Stressed and unstressed pronunciation of the same phonetic symbol

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Slawi

New Member
polski
Hello everybody!

Is there slight difference in pronunciation of the same phonetic symbol(s) when it's stressed and unstressed? Here comes the example:

English /ˈɪŋɡlɪʃ/

As you can see both "E" and "i" are the same sound but the "E" is stressed. When I listen to the pronunciation on various websites (for example here), they don't sound the same to me. The "E" sounds slightly softer, I would say (something between i and y), while the "i" sounds harder. I know a stressed syllable is pronunced longer but in that case it's not about the length. Are there any rules is Standard British and American Pronuncation? If so, could you provide me with a link etc.? For me those two sounds aren't equal, I hope I'm not deaf :cool:.

Thanks in advance
 
  • entangledbank

    Senior Member
    English - South-East England
    In this case it's not the stress that does it, but the neighbouring sounds. A phoneme such as /ɪ/ might be slightly affected, but noticeably to a careful ear. Sip, sit, sick might be slightly different; sin and sill and sing might be even more so. In particular, /l/ lowers a sound a bit, and /ŋ/ raises /ɪ/ a bit, so sill and sing are the most likely to sound different from the others.

    One feature of the South African accent is that a preceding /k/ affects it a lot: kit is definitely different from sit. But in most varieties of English, it's the following sound that has the main effect.
     

    Delvo

    Senior Member
    American English
    That transcription of the word "English" isn't right. Those are two different phonemes, regardless of whether either of them ends up in an emphasized syllable or not.

    The small capital "I" for the second one is OK. It's a very common, standard sound for the letter {I,i}, found in "sit", "fill", "dim", "did", "rip", and "lick".

    But that sound would never be represented by a letter {E,e} in English (or any other language I know of). The first vowel in the word "English" using IPA should be a lowercase "i", which represents a different sound that's primarily associated with the letter {I,i} in most other European languages but with {E,e} in English, and is used in "seat", "feel", "deem", "deed", "reap", and "leak" & "leek".
     

    Slawi

    New Member
    polski
    That transcription of the word "English" isn't right. Those are two different phonemes, regardless of whether either of them ends up in an emphasized syllable or not.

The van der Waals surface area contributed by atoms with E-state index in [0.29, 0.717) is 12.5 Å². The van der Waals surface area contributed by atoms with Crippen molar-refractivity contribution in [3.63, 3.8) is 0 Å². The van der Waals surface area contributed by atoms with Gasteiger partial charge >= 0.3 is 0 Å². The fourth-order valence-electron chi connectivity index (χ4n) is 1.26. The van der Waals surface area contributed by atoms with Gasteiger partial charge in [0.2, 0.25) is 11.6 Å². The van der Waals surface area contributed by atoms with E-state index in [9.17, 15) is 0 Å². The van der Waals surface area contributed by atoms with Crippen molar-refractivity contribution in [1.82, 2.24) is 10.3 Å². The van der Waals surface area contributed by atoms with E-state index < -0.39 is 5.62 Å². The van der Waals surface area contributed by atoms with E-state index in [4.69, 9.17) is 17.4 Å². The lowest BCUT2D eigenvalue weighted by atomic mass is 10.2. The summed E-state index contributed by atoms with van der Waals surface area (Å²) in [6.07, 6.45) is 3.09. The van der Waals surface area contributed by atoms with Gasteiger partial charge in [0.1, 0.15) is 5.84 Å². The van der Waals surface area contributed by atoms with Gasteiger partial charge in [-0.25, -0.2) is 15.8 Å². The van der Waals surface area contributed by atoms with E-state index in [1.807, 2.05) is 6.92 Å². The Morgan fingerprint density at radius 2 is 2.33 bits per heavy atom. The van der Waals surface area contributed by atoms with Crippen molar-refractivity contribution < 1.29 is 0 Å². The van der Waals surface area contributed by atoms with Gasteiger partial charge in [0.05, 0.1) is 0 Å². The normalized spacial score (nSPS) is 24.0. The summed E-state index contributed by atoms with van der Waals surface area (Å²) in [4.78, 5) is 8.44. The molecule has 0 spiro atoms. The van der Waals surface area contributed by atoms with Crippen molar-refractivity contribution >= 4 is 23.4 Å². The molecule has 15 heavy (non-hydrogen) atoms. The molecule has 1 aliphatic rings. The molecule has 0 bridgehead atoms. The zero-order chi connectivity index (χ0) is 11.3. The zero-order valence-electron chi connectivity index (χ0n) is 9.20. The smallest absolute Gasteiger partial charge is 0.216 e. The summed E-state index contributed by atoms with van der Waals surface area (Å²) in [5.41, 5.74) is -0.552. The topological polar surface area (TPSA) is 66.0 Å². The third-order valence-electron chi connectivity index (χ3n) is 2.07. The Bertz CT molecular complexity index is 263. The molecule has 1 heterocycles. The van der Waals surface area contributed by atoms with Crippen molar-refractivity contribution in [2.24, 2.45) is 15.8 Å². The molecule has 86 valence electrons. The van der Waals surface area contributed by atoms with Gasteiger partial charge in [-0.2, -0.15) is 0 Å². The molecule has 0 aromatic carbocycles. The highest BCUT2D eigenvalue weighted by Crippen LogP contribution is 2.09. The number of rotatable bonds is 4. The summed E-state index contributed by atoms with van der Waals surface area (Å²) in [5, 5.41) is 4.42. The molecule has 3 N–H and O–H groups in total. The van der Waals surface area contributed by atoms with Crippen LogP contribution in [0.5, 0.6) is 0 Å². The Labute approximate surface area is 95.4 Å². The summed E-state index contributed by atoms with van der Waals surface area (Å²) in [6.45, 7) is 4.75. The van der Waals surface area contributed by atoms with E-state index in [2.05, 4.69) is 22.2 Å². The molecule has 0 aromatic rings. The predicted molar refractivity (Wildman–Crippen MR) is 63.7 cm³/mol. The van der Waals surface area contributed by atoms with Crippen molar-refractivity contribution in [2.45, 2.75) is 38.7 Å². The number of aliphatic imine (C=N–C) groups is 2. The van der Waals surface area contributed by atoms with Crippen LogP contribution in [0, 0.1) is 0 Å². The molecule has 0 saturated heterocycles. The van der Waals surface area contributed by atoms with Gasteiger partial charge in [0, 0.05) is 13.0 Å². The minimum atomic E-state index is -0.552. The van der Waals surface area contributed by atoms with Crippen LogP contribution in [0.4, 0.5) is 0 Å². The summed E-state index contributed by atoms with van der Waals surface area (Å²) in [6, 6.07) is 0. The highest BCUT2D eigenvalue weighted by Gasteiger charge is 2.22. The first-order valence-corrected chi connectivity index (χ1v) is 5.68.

The small capital "I" for the second one is OK. It's a very common, standard sound for the letter {I,i}, found in "sit", "fill", "dim", "did", "rip", and "lick".

    But that sound would never be represented by a letter {E,e} in English (or any other language I know of). The first vowel in the word "English" using IPA should be a lowercase "i", which represents a different sound that's primarily associated with the letter {I,i} in most other European languages but with {E,e} in English, and is used in "seat", "feel", "deem", "deed", "reap", and "leak" & "leek".
    I checked several dictionaries and websites and both phonemes are represented by the same symbol. Still, is there any rule or something in Standard British English or Standard American English? I've never come across anything like that but I'm curious. Somebody who graduated English Studies (Philology) should spill the beans. Maybe there's no rule?
     

    entangledbank

    Senior Member
    English - South-East England
    I don't know what you mean by a rule. A rule for what?

    The transcription is correct for all standard accents of English, but as you see, Delvo feels the first sound should be /i/, not /ɪ/. This reflects the slight difference in sound I mentioned: the /ɪ/ in /ɪŋ/ is slightly higher (in the mouth, and further forward) than other instances of /ɪ/, making it closer to /i/.

    But on other grounds, we wouldn't want to say it's /iŋ/. The group /iŋ/ (in standard phonetic notation) never occurs in English, nor do any other long vowels or diphthongs occur before /ŋ/. There are no words */si:ŋ/, */sɑ:ŋ/, */saɪŋ/, */saʊŋ/, etc. It only occurs before short vowels, so /ɪŋ/ fits better even if phonetically it's close to [iŋ].
     

    cando

    Senior Member
    English - British
    There are no rules in English! Especially with regard to spelling and pronunciation, there are only patterns, usages, conventions and instincts formed through a complex and ever changing history. Spoken English is characterized by stress patterns that give shape to words, phrases and sentences, which can have subtle effects on vowel values in particular. We lack a system of accents and use many more vowel sounds than the writing system can represent. Most native speakers are probably unconscious of these more subtle shifts and variations in phoneme values that arise from their place in a syllable or word sequence. We just think of it as the same vowel but naturally adapt it to a sonic context on instinct along the lines entanglebank has outlined.
     
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